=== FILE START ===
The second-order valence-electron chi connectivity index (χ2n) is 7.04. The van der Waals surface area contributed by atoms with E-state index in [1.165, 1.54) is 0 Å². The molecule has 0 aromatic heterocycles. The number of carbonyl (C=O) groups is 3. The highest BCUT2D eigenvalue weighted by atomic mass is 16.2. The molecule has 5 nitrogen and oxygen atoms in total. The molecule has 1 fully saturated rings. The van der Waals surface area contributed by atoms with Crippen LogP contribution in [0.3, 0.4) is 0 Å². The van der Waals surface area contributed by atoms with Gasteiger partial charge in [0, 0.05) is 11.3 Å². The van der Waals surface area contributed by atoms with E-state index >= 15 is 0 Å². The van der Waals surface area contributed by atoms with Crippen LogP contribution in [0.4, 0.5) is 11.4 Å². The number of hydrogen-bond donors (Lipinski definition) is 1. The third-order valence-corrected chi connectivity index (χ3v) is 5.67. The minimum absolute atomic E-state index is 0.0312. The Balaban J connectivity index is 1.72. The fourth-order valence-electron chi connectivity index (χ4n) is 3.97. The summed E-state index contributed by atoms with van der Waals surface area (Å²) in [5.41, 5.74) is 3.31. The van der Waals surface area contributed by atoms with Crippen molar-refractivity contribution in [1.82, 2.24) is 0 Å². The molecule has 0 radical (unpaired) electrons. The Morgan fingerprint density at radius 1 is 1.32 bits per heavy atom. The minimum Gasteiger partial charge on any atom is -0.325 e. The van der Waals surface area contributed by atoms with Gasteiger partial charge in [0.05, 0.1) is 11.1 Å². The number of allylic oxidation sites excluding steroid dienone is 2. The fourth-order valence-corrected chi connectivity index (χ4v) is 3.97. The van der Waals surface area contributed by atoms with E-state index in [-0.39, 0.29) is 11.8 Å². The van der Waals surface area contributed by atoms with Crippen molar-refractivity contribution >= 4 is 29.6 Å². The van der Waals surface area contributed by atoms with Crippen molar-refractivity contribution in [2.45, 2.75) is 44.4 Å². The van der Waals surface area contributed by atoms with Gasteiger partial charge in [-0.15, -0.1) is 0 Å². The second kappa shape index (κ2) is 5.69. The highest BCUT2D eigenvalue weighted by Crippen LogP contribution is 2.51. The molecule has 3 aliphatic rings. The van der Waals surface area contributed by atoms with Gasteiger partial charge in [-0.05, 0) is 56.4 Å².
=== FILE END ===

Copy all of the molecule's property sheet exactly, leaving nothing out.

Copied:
The second-order valence-electron chi connectivity index (χ2n) is 7.04. The van der Waals surface area contributed by atoms with E-state index in [1.165, 1.54) is 0 Å². The molecule has 0 aromatic heterocycles. The number of carbonyl (C=O) groups is 3. The highest BCUT2D eigenvalue weighted by atomic mass is 16.2. The molecule has 5 nitrogen and oxygen atoms in total. The molecule has 1 fully saturated rings. The van der Waals surface area contributed by atoms with Crippen LogP contribution in [0.3, 0.4) is 0 Å². The van der Waals surface area contributed by atoms with Gasteiger partial charge in [0, 0.05) is 11.3 Å². The van der Waals surface area contributed by atoms with E-state index >= 15 is 0 Å². The van der Waals surface area contributed by atoms with Crippen LogP contribution in [0.4, 0.5) is 11.4 Å². The number of hydrogen-bond donors (Lipinski definition) is 1. The third-order valence-corrected chi connectivity index (χ3v) is 5.67. The minimum absolute atomic E-state index is 0.0312. The Balaban J connectivity index is 1.72. The fourth-order valence-electron chi connectivity index (χ4n) is 3.97. The summed E-state index contributed by atoms with van der Waals surface area (Å²) in [5.41, 5.74) is 3.31. The van der Waals surface area contributed by atoms with Crippen molar-refractivity contribution in [1.82, 2.24) is 0 Å². The molecule has 0 radical (unpaired) electrons. The Morgan fingerprint density at radius 1 is 1.32 bits per heavy atom. The minimum Gasteiger partial charge on any atom is -0.325 e. The van der Waals surface area contributed by atoms with Gasteiger partial charge in [0.05, 0.1) is 11.1 Å². The number of allylic oxidation sites excluding steroid dienone is 2. The fourth-order valence-corrected chi connectivity index (χ4v) is 3.97. The van der Waals surface area contributed by atoms with E-state index in [-0.39, 0.29) is 11.8 Å². The van der Waals surface area contributed by atoms with Crippen molar-refractivity contribution >= 4 is 29.6 Å². The van der Waals surface area contributed by atoms with Crippen molar-refractivity contribution in [2.45, 2.75) is 44.4 Å². The van der Waals surface area contributed by atoms with Gasteiger partial charge in [-0.15, -0.1) is 0 Å². The second kappa shape index (κ2) is 5.69. The highest BCUT2D eigenvalue weighted by Crippen LogP contribution is 2.51. The molecule has 3 aliphatic rings. The van der Waals surface area contributed by atoms with Gasteiger partial charge in [-0.05, 0) is 56.4 Å².